• Friday, February 23, 2024
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Hope rises for eastern auto market as new investors enter ANAMMCO

Nigeria is set to witness a rash of industry revivals and employment generation, following the regeneration of the country’s moribund heavy duty truck manufacturer, Anambra Motor Manufacturing Company (ANAMMCO).

ANAMMCO, located in Emene, Enugu, which has been moribund for several years, is being recalled to life by an assembly contract agreement it signed with Transit Support Services (TSS) Limited.

Sequel to the contract, TSS has acquired an assembly line in ANAMMCO and is set to commence full-scale heavy duty and articulated trucks assembly operations next month (October), a move that is expected to see the production of 100 trucks per month in the first phase.

Coming barely one year after the introduction of the new automotive policy by the Federal Government, industry watchers say the commencement of assembly operations at ANAMMCO will lead to the revival of local component manufacturers in areas such as automotive batteries, lubricants, windscreen, clutch cables, mudguards, wiper blades, brake pads, automobile paints, component for tyres, etc.

They add that it will also bring about possible creation of new spin-offs, encourage small and big foundries, as well as the nation’s iron and steel industry, and ultimately lead to creation of thousands of jobs, many of them for several previously disengaged skilled workers of ANAMMCO. 

The TSS/ANAMMCO deal comes on the heels of an earlier deal between TSS and Chinese commercial vehicles manufacturer, Shaanxi Heavy Duty Automobile Import and Export Company Limited, an Original Equipment Manufacturer (OEM), for the assembly of Shacman range of trucks in Nigeria.

Frank Nneji, chairman and chief executive, TSS Limited, told BusinessDay in an interview that the assembly plant was expected to have the capacity to produce an estimated 100 units of light and heavy duty trucks, tankers, lorries, tractor heads of up to 50 tonnes, tippers and concrete mixers for different applications.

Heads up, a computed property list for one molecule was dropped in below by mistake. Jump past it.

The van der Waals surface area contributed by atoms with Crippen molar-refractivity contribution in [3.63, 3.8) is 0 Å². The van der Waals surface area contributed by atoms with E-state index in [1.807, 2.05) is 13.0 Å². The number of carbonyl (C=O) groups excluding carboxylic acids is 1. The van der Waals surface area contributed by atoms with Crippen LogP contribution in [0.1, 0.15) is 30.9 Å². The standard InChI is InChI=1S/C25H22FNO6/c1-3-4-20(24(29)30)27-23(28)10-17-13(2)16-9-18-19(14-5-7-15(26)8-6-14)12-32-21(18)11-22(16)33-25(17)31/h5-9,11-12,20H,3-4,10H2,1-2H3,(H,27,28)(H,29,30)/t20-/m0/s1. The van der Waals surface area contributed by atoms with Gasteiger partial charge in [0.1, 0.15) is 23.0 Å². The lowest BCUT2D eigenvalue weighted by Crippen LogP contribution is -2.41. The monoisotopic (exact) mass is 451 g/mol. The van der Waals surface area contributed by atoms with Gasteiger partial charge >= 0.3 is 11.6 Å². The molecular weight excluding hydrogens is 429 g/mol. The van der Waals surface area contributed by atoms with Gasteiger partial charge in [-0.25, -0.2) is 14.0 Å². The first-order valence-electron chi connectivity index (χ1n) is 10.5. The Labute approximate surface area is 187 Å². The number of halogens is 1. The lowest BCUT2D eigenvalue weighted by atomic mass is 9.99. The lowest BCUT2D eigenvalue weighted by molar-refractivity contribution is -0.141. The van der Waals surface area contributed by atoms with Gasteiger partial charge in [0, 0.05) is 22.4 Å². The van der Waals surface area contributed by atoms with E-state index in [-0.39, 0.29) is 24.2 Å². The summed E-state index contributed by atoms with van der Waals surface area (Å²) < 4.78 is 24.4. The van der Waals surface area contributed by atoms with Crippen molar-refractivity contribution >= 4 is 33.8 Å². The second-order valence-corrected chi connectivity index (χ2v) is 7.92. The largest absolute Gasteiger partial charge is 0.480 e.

The 100 units are expected to be produced on one shift alone, with capacity to double the number on the back of demand and supply.

Already, 12 automotive engineers from the Chinese Shacman trucks building company are expected to arrive in Enugu soon to set up the equipment in conformity with global standards.

When fully operational, no fewer than 3,000 units of trucks will be produced annually at the plant, with likelihood of raising output to 4,000 or even higher.

Patience Mike-Nwosu, an industry analyst, said the commencement of direct flights by Ethiopian Airlines from Addis Ababa into the Akanu Ibiam International Airport, Enugu, was very critical and laudable in opening up the eastern and south-south part of the country to markets in Africa, Europe, America, and Asia where the bulk of passengers from the zones visit regularly for trade and commerce.

She said this would give immense impetus to development by erasing the monumental economic losses that the absence of direct link to the world had created for the Eastern people and their international business partners over the years.

During his visit to Nigeria last May, Zhong Yi, Shacman manager in charge of Africa, applauded the Federal Government’s new development policy for the auto sector, saying the TSS/Shacman partnership was anchored on the need to provide for the local market, top quality commercial vehicles that had been accepted in over 80 countries across the world.

Yi said they did not come to Nigeria with the usual attitude of dumping vehicles in the market, but were prepared for direct, long-term investments in partnership with TSS in form of cash, technology, equipment and local content development.

BusinessDay had earlier reported that the proposed investments in assembly operations by top automobile dealerships in Nigeria were expected to push up the local manufacturing sector’s contribution to the Gross Domestic Product (GDP).

The implication, according to the report, was that motor vehicles and assembly’s current contribution of 0.8 percent to the manufacturing sector would increase significantly, going by the volume of ongoing and proposed investments in the sub-sector.

This would consequently push up the manufacturing sector’s current GDP contribution of 9 percent, which represents about $46 billion of Nigeria’s $510 billion GDP.